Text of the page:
CREE's new LED Bulb: designed for California, with mass adoption as the goal

CREE, the Durham, N.C.-based leader in the fast-growing LED lighting space, is on the market with a new LED bulb for consumers that looks like a regular light bulb and functions like one.

While the bulb has a $19.97 sticker price, several California-based utilities are expected to offer point-of-sale rebates that could slash the cost in half. LEDs are increasingly available on hardware store shelves, but at price points that remain too high for widespread adoption. If utility rebates can bring the cost down to $10 or less, consumers are expected to buy them in far greater numbers.

There are roughly 500 million light bulbs in California alone. Of those, 80 percent are incandescent bulbs — the same light bulbs that have been around since the days of Thomas Edison. More energy-efficient CFLs, or compact fluorescent lights, never really caught on with consumers: They were slow to turn on and made colors, particularly reds, look icky and washed out. Not only that, but CFLs come with a health risk if they’re broken: They contain small amounts of mercury, a neurotoxin that can be particularly harmful to children and pregnant women.

“As soon as you say LED, people ask ‘Is it going to be like a CFL?’ ” said Chuck Swoboda, CREE’s Chairman and CEO, in an interview Monday at the Fairmont Hotel in San Francisco, where CREE had retrofitted the penthouse with its new LED  bulbs.  “There’s a lot of negative consumer sentiment about CFLs.”

CREE’s soft white LED 60-watt replacement uses only 13.5 watts. But the big breakthrough is its CRI, or Color Rendering Index, which measures light quality. The scale goes to 100, which is natural sunlight; CREE’s new bulb has an industry-leading CRI of 93, making it closest to the traditional incandescent bulbs on the market. The California Energy Commission has a voluntary LED bulb specification that requires a CRI of at least 90; most LEDs have a CRI in the 80s, and making a bulb with a higher CRI usually comes at the expense of cost or energy efficiency.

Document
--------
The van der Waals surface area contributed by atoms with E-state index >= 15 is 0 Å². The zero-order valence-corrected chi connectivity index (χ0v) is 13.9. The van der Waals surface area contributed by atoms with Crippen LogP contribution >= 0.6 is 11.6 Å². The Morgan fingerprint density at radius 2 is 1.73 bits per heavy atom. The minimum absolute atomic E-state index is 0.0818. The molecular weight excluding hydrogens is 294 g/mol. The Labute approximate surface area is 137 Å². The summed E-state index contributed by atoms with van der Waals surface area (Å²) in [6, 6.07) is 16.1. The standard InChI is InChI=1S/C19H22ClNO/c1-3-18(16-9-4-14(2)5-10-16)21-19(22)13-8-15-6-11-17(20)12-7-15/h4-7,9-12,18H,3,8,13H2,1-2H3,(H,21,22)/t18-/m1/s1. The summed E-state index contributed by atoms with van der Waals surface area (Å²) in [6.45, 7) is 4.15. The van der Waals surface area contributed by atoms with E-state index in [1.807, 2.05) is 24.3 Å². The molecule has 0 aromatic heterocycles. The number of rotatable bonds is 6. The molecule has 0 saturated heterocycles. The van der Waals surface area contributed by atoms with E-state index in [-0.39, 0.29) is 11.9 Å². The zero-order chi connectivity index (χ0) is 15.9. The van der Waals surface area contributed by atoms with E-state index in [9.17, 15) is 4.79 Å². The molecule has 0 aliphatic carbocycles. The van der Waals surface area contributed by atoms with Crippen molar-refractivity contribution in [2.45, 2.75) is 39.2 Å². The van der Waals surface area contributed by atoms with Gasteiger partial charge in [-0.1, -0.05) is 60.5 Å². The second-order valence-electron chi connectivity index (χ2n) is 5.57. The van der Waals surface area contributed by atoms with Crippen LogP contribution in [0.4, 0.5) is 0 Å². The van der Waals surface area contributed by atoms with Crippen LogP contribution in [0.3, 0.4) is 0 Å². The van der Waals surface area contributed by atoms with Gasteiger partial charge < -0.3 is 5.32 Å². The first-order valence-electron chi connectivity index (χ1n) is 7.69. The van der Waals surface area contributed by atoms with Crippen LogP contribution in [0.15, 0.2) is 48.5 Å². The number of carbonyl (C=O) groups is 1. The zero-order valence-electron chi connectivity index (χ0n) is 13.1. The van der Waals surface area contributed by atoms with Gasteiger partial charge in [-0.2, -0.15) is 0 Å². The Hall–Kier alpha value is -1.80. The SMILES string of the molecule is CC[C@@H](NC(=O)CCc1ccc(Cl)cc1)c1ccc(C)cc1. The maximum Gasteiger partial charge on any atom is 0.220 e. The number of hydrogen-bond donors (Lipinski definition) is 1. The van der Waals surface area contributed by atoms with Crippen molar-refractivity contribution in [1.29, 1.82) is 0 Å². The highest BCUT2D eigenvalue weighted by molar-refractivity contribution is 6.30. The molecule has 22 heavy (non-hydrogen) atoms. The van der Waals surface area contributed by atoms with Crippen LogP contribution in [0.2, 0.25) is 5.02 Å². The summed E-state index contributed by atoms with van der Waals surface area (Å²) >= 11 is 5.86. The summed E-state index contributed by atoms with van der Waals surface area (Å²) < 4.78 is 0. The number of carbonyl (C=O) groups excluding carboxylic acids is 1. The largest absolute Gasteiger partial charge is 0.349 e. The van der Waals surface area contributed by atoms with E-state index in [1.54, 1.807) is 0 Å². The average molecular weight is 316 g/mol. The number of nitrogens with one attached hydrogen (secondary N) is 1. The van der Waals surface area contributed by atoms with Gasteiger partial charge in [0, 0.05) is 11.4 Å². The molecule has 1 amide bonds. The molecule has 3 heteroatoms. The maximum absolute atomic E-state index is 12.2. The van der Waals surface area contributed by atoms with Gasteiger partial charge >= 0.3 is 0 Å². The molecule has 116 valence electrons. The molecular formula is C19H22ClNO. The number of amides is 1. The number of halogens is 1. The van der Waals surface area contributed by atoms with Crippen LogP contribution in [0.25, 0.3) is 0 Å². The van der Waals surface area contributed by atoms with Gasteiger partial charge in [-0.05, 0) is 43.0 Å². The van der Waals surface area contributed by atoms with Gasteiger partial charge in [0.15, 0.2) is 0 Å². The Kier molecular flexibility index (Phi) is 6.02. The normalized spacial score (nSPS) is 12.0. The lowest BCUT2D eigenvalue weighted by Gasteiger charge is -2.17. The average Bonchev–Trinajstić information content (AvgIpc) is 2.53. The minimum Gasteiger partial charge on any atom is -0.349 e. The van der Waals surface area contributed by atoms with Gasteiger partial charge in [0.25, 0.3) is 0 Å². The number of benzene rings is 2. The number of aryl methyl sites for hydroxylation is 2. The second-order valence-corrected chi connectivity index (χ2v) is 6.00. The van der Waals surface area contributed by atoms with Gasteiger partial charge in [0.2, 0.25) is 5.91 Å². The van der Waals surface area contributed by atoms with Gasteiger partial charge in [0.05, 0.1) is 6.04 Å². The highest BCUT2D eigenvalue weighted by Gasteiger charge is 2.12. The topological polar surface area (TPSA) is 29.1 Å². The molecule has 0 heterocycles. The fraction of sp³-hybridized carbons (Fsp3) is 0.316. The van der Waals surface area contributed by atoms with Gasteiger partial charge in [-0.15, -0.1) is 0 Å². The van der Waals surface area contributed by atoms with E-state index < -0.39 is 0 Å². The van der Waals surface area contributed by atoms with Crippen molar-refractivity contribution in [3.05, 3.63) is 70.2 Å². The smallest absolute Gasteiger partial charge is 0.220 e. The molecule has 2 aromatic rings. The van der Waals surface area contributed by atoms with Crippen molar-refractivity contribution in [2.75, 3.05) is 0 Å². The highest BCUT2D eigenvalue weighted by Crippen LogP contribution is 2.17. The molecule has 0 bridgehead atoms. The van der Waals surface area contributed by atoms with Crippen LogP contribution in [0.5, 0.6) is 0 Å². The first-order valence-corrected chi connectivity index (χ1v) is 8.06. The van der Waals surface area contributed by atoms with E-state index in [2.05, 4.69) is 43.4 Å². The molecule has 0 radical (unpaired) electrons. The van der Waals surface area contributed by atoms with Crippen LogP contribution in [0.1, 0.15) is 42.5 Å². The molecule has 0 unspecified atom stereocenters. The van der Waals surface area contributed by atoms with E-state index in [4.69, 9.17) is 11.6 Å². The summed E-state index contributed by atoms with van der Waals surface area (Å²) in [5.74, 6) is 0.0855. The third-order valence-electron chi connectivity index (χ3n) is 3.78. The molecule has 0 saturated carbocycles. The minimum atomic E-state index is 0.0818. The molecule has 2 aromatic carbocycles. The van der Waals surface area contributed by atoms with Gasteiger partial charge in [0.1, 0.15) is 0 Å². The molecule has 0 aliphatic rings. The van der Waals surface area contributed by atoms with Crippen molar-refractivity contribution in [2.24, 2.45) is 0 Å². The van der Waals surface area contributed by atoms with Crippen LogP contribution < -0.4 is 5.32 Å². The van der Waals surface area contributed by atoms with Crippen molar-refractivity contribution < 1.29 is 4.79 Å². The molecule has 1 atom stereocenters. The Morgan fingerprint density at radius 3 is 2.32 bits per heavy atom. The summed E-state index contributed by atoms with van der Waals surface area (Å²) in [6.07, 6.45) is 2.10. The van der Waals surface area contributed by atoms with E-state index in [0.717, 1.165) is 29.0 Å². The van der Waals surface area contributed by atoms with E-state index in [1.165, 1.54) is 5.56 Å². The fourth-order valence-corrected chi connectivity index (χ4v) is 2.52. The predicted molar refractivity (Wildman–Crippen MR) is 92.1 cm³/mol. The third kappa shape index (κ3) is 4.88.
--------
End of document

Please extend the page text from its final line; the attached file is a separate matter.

CREE set out to meet California’s new specifications with one goal in mind: get LEDs in the hands of as many consumers as possible and drive up the adoption curve.

“I’m trying to get my 83-year-old father to go to Home Depot and buy one of these things,” said Swoboda. “The difference between this and previous bulbs is the color quality. We want to move the 80 percent that are not converted.”

Swoboda said that if an LED bulb looks “too weird,” consumers won’t be willing to try it, so the new bulb looks like a regular bulb. But it uses 78 percent less energy and last 25 times longer as typical incandescent bulbs on the market. It also comes with a 10-year warranty.

“Light quality is the only way to get consumer adoption,” said Swoboda. “Our whole mantra is that the lighting experience has to be as good or better than what you had before. Our goal is 100 percent adoption.”

CREE’s new LED bulbs will be offered exclusively at Home Depot stores. The 40-watt replacement costs $17.97; the 60watt replacement costs $19.97. Several utilities, including SMUD and PG&E, are expected to announce significant rebates in October.

 

CREE’s new LED Bulb looks like a traditional incandescent bulb

 

 

Dana Hull Dana Hull (252 Posts)

Dana Hull covers clean technology and energy policy for the San Jose Mercury News. She often writes about electric vehicles, the smart grid, the solar industry and California energy policy, from RPS goals to Gov. Jerry Brown's big dreams for distributed generation.